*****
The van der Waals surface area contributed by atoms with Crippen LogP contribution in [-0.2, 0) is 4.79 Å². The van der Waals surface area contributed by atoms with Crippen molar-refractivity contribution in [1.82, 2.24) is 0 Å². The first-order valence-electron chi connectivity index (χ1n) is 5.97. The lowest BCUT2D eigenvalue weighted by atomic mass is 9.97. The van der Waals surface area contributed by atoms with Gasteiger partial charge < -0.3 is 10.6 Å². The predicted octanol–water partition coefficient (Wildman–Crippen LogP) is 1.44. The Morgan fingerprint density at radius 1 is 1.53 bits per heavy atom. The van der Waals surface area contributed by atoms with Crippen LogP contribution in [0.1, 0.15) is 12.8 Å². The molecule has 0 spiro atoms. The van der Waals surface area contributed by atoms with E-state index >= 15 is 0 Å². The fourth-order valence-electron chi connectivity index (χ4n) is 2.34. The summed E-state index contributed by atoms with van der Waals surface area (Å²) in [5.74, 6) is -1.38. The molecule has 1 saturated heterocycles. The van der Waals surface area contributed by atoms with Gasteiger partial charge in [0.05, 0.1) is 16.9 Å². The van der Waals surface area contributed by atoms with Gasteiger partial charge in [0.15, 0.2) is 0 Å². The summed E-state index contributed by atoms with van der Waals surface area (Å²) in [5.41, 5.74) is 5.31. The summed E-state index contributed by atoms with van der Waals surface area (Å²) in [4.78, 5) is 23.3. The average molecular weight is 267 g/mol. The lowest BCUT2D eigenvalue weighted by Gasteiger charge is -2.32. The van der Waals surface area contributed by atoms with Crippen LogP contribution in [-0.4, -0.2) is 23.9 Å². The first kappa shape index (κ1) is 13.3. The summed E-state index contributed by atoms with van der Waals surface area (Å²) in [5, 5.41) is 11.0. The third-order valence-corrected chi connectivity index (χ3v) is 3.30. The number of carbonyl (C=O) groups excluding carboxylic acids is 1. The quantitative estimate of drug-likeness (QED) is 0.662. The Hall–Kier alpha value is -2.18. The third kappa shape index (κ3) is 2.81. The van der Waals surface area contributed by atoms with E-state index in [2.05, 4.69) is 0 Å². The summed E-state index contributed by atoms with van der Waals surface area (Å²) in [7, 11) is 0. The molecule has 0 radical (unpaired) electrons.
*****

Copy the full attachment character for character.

The van der Waals surface area contributed by atoms with Crippen LogP contribution in [-0.2, 0) is 4.79 Å². The van der Waals surface area contributed by atoms with Crippen molar-refractivity contribution in [1.82, 2.24) is 0 Å². The first-order valence-electron chi connectivity index (χ1n) is 5.97. The lowest BCUT2D eigenvalue weighted by atomic mass is 9.97. The van der Waals surface area contributed by atoms with Gasteiger partial charge < -0.3 is 10.6 Å². The predicted octanol–water partition coefficient (Wildman–Crippen LogP) is 1.44. The Morgan fingerprint density at radius 1 is 1.53 bits per heavy atom. The van der Waals surface area contributed by atoms with Crippen LogP contribution in [0.1, 0.15) is 12.8 Å². The molecule has 0 spiro atoms. The van der Waals surface area contributed by atoms with E-state index >= 15 is 0 Å². The fourth-order valence-electron chi connectivity index (χ4n) is 2.34. The summed E-state index contributed by atoms with van der Waals surface area (Å²) in [5.74, 6) is -1.38. The molecule has 1 saturated heterocycles. The van der Waals surface area contributed by atoms with Gasteiger partial charge in [0.05, 0.1) is 16.9 Å². The van der Waals surface area contributed by atoms with Gasteiger partial charge in [0.15, 0.2) is 0 Å². The summed E-state index contributed by atoms with van der Waals surface area (Å²) in [5.41, 5.74) is 5.31. The summed E-state index contributed by atoms with van der Waals surface area (Å²) in [4.78, 5) is 23.3. The average molecular weight is 267 g/mol. The lowest BCUT2D eigenvalue weighted by Gasteiger charge is -2.32. The van der Waals surface area contributed by atoms with Crippen LogP contribution in [-0.4, -0.2) is 23.9 Å². The first kappa shape index (κ1) is 13.3. The summed E-state index contributed by atoms with van der Waals surface area (Å²) in [5, 5.41) is 11.0. The third-order valence-corrected chi connectivity index (χ3v) is 3.30. The number of carbonyl (C=O) groups excluding carboxylic acids is 1. The quantitative estimate of drug-likeness (QED) is 0.662. The Hall–Kier alpha value is -2.18. The third kappa shape index (κ3) is 2.81. The van der Waals surface area contributed by atoms with E-state index in [2.05, 4.69) is 0 Å². The summed E-state index contributed by atoms with van der Waals surface area (Å²) in [7, 11) is 0. The molecule has 0 radical (unpaired) electrons.